U.S. Senate Intelligence Committee Vice Chairman Mark Warner, D-Va., said Tuesday that Russian attempts to attack U.S. election software and hardware manufacturers were more serious and pervasive than a recent leak indicated.

In a report published Monday by the Intercept, a U.S. National Security Agency document showed attempts by the Russian military to launch cyberattacks against U.S. companies and phishing schemes against local government officials. Warner, who spoke with USA Today Tuesday, said the extent of the attacks "is much broader than has been reported so far."

Read: Did Russia Hack U.S. Election? NSA Details Attempts To Compromise Election Systems, Report Says

The NSA document published by the Intercept said the Russian General Staff Main Intelligence Directorate, known as the GRU, was behind an attempt to compromise election-related software and hardware, including private sector companies that manufacture devices to maintain and verify voter rolls.

Those attacks are believed to have compromised at least one of its targets and gained access to information belonging to a voting machine software maker. The Russian attackers then used that information to create false documents that had malicious software attached to them to send to local government officials.

If any of those files was opened, the malware would install itself on the computer of the victim — presumably a local official with access to election information — and provide the Russians with persistent access to monitor and manipulate that machine.

In all, the attack hit at least one supplier of voting software and targeted 122 local government officials ahead of the Nov. 8 election. The NSA did not offer any conclusion as to whether the attacks on local officials were successful or if any vote tallies were manipulated.

Read: Contractor Reality Winner Arrested For Leaking Classified NSA Information

Warner said the report is just the start of a much larger cybercampaign from Russia — one that he said did not stop after election day.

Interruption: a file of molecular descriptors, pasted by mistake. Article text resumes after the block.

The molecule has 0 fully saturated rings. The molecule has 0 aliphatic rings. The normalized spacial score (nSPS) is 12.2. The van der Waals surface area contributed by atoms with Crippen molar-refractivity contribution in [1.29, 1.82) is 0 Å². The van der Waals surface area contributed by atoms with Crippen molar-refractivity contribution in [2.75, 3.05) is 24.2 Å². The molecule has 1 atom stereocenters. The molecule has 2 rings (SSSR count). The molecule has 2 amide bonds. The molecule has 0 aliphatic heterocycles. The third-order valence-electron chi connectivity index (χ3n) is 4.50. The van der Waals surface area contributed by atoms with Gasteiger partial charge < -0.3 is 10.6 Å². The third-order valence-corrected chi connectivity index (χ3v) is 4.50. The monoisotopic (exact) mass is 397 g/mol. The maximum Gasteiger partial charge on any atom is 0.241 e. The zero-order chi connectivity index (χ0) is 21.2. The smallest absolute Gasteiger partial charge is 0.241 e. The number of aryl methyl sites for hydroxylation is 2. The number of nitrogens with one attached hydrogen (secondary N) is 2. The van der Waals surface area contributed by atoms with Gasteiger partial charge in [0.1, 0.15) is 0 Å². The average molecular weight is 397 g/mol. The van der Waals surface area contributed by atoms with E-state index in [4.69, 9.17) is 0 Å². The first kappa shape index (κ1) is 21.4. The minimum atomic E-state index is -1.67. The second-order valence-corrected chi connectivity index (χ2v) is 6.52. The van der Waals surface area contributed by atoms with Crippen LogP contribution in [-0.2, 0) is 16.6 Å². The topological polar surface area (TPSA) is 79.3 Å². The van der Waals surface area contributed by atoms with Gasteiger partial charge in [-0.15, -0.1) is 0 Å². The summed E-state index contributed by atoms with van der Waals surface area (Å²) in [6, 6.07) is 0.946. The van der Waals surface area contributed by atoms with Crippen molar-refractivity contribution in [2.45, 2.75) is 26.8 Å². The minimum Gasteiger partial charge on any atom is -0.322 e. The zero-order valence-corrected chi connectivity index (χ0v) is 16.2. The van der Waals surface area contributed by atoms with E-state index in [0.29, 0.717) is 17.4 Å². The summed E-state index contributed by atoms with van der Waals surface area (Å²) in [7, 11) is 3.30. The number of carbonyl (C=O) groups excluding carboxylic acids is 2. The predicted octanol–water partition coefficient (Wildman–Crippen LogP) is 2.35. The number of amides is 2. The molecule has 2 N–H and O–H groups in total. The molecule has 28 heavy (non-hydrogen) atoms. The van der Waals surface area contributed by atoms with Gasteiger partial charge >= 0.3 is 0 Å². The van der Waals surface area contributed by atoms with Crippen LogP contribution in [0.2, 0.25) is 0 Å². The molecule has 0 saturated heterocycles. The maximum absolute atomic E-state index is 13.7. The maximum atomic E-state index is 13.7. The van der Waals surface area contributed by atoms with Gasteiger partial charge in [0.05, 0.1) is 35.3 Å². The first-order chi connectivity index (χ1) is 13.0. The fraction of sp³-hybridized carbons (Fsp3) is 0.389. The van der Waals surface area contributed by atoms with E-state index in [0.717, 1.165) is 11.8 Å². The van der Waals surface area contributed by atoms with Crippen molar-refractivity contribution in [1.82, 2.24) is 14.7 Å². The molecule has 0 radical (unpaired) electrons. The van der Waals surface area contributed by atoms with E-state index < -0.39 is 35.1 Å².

He told USA Today most of the local officials hit by the Russian campaign are now aware they were targeted and noted further efforts to disclose information about the hack are not an attempt to shame or embarrass states that were involved.

"Some folks say the states are victims, so they have to agree to release that information," he said. "I really want to press the case. This is not an attempt to embarrass any state. This is a case to make sure that the American public writ large realizes that if we don’t get ahead of this, this same kind of intervention could take place in 2018 and definitely will take place in 2020."

Warner said as far as he knew from what he has been privy to as a member of the Senate Intelligence Committee, there is no indication that Russian hackers “got into changing actual voting outcomes.”

While Warner noted the cyberattacks were worse than reported, he also took issue with the fact an NSA document was leaked to the press. He said the leaker “should be pursued to the full extent of the law.”

The Justice Department announced Monday it had charged federal contractor Reality Leigh Winner, 25, with leaking information to an online media outlet. It is believed the accusations against Winner were made in relation to the publication of the NSA document though the charges do not name the specific report.